Etobicoke - Eringate Real Estate
West Deane Park
West Deane Park was farmland before the land was bought in the 1930s by construction magnate Percy Law. On the land, Law raised cattle and racehorses, kept a storage depot for construction equipment and built a Colonial Revival style home. In the 1960s the land was sold to developer, Edmund Peachey, who built much of the development. Peachey named the area West Deane Park after his wife, whose maiden name was Deane. Today the area is populated with a variety of income levels, backgrounds and housing types.
Another forgotten niche neighborhood has been known as VALLENGROVE PARK: marked in the early 60's by a red brick entrance (West Deane still has its named entrance) at the then- connecting Birgitta Crescent- to the long-gone off entrance from the southbound service road of then Highway 27 (a farm house stood here right at the ramp), and leading into the suburb between that west of 27 towards Wellsworth Park, and halfway north along Odessa Ave. and as far as Renforth. That new area was built in 1961/ the older area further north along Odessa and out branching roads was built a few years earlier: wherever one sees the old wood hydro poles instead of concrete. Vallengrove Park was once farmland- cows bones were found by children digging around before all areas were paved and settled, and another farm was at the location of Catholic church-Nativity of Our Lord and was torn down at same time.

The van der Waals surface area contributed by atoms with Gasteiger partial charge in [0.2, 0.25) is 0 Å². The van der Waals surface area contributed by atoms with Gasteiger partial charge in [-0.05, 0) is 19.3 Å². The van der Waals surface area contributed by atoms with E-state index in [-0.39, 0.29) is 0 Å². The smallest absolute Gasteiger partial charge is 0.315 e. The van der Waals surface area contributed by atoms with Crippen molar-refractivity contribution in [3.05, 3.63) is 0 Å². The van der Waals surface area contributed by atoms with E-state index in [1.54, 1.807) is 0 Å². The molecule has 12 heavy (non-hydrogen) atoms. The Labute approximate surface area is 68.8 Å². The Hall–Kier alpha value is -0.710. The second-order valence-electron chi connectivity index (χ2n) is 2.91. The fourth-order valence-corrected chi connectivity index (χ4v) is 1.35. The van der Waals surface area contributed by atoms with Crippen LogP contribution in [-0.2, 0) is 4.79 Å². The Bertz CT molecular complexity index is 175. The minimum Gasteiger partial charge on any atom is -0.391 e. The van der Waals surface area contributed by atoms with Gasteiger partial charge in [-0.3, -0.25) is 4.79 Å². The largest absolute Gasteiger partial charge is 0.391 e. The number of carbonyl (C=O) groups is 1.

House in Eringate Toronto
When the 27 was expanded into the 427, the east loop homes of Summerfield Crescent were expropriated around 1967, and moved to Bramalea- part of their front lawns can be seen today at the sound barrier wall. Wellsworth school was opened in 1960 when hundreds of tulips were given by Holland for planting- tulips are still grown there almost 50 years later. The area's high school was the now gone Vincent Massey Collegiate Institute. It closed in 1986 with a reunion there and Centennial Park. The northern most part of The West Mall- an important and very busy artery today- ended as a bumpy, dirt bicycle path a short distance south of its intersection at Rathburn. The south end of that unfinished part continued to the edge of Burnhamthorpe, where this author's great- uncle Percy Bishop built the new Etobicort Mall across from the Shaver/Bishop farm house- then directly at the corner of Burnhamthorpe and The West Mall. Mr. Bishop gave land to Etobicoke in order for the road to be opened up, and had it built, around 1964. B. G. Terlecki
Etobicoke Longbranch History
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